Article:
Bipolar Disorder Community
guilt
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Bipolar Disorder is also known as "Manic Depressive Disorder". This forum is for questions and support for people with, or for loved ones of people with Bipolar Disorder. The forum covers topics ranging from Aggressive Behavior, Affect on friends and Family, Alcohol and Drug Abuse, Appetite Changes, Chronic Pain, Denial, Depression, Difficulty Concentrating, Euphoria, Guilt, Manic Depression, Medications, Mood Swings, Poor Judgment, and Sleep Disorders

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guilt

Have most of you out there done or said something pretty awful while manic?  And then, when you came down, hated yourself for it?  How to get rid of the guilt?
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293964_tn?1200417469
Yes.  And i've hated myself.  I try and rebuild the relationship where i stupidly left off by first apologizing.  The other person is, hopefully, gracious and accepts the apology, and that helps you feel better, too.  My mouth is extremely sarcastic and a bit mean.  Nothing i'm proud of.  shawn
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402739_tn?1203541958
i've had a few instances where i completely lose control of myself when i'm angry and have gotten violent with my boyfriend. i'm lucky enough to have a guy who understands, but i feel horribly ashamed, especially in the days that follow. you're normal, at least in terms of bipolar disorder.
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209384_tn?1231171906
When my aunt died I was in a manic phase.  Oh, it was so bad.  For part of it they thought I was really funny and kept the whole family in kind of a jovial mood despite everything.  But on the day of her funeral I walked into the house in green, noticed everyone else in green and then suddenly realized it was St. Patrick's Day.  So of course had to make a big deal about us being Irish and the fact that everyone had worn green for the day.  And of course, another aunt got mad at me and said nobody was thinking about it being St. Patrick's Day, noone cared.  And I was like "geez, does nobody around here have a sense of humor any more?"  That tended to be my behavior for the day.  I grinned like an absolute fool through the entire service and knew it, but could not stop myself, so tried to keep my face covered and then that made me want to laugh.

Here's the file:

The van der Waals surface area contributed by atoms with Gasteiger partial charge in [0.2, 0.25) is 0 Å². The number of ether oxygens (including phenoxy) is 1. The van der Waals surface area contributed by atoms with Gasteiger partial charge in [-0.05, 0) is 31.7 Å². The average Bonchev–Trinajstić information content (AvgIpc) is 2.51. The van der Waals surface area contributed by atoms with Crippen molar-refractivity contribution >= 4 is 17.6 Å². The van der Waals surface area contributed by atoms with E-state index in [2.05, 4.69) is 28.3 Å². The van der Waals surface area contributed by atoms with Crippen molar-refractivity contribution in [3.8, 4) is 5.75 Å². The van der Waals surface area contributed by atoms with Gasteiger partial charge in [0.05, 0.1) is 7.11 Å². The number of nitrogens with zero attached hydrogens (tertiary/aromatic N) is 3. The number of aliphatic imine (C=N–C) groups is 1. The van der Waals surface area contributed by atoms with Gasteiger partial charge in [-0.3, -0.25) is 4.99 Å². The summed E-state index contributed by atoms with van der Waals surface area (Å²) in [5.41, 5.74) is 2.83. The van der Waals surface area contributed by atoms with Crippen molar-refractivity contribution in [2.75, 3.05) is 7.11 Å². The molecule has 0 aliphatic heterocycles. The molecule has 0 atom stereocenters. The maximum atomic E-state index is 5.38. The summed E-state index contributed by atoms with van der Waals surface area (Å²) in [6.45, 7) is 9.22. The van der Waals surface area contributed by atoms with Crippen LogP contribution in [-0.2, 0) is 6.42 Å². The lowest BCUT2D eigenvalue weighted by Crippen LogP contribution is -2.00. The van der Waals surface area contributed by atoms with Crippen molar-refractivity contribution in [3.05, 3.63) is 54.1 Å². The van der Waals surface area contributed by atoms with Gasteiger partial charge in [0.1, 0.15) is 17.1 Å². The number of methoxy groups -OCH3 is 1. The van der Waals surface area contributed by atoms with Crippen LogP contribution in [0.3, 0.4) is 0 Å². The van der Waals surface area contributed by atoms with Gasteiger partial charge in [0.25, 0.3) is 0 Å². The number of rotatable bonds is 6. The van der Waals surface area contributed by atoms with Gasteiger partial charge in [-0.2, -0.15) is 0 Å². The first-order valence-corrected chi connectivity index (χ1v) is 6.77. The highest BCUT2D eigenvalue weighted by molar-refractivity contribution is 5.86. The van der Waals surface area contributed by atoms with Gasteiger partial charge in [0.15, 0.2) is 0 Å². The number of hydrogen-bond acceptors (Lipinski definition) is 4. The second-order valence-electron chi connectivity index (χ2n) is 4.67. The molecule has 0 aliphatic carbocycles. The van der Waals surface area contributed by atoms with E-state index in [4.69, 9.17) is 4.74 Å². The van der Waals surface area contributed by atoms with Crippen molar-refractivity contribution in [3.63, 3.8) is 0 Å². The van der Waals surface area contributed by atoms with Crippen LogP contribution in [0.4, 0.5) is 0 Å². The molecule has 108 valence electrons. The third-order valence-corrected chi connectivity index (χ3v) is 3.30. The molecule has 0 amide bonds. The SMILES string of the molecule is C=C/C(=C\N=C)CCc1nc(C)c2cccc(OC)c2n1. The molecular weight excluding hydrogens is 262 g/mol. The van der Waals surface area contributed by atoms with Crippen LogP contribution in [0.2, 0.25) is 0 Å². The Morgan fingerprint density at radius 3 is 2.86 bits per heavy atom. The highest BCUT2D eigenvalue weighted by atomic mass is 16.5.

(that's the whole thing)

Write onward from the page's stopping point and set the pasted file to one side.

That's just the worst one I can remember.  Make you feel any better?  We've all said things that we didn't mean and had to apologize for it, but that's just not being bipolar, just being human.  If you can apologize that's a huge thing to people.  
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390828_tn?1238693893
I wake up every morning after a big night out drinking and feel a wave of shame, guilt and regret. I take meds that when mixed with alcohol make me impulsive and act like a single young girl, I am 42. I am trying to stay off alcohol, buts its hard. My husband is a very, loving, understanding man, but I don't know how he puts up with me. I try to take every day as a blessing, and I do my best to try make ammends, face up to my mistakes, but I often feel like such a loser. I have been like this my whole life, so it has been a long and hard road. I am so lucky to have a husband for 18 years that loves my unconditionally, knows deep down I am a good person, and knows the real me inside. Loves me for the best parts, and loves me inspite of the worst parts.
Try not to beat yourself up, work on the triggers that make you do act out, i.e. alcohol, and try to remember we are all human. Your true friends who really love you and know about your disorder (if you have any) will love and try to understand, unconditionally.
Love yourself first!
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I once walked in to the Superintendent's office and said I was going to sue the district if she didn't talk to me right then.  She was already late for a benfit golf tournament for our district, but she had to stay and deal with me.  Talk about screwing up.  Luckily, I have a well documented history in bipolar and the district has not complied with some of my fairly reasonable requests.  They did make the changes I asked for without to much hassle.  I probably do have a case for a lawsuit, but who wants that.

Anyway, I have taught myself to feel ashamed, not guilty.  Bipolar and mania are at fault, not my core essence.  If I am upfront with my disease, most people really seem to understand.  I apologized to the Superintedent every time I saw her and she always said, "I'm just glad you're okay."

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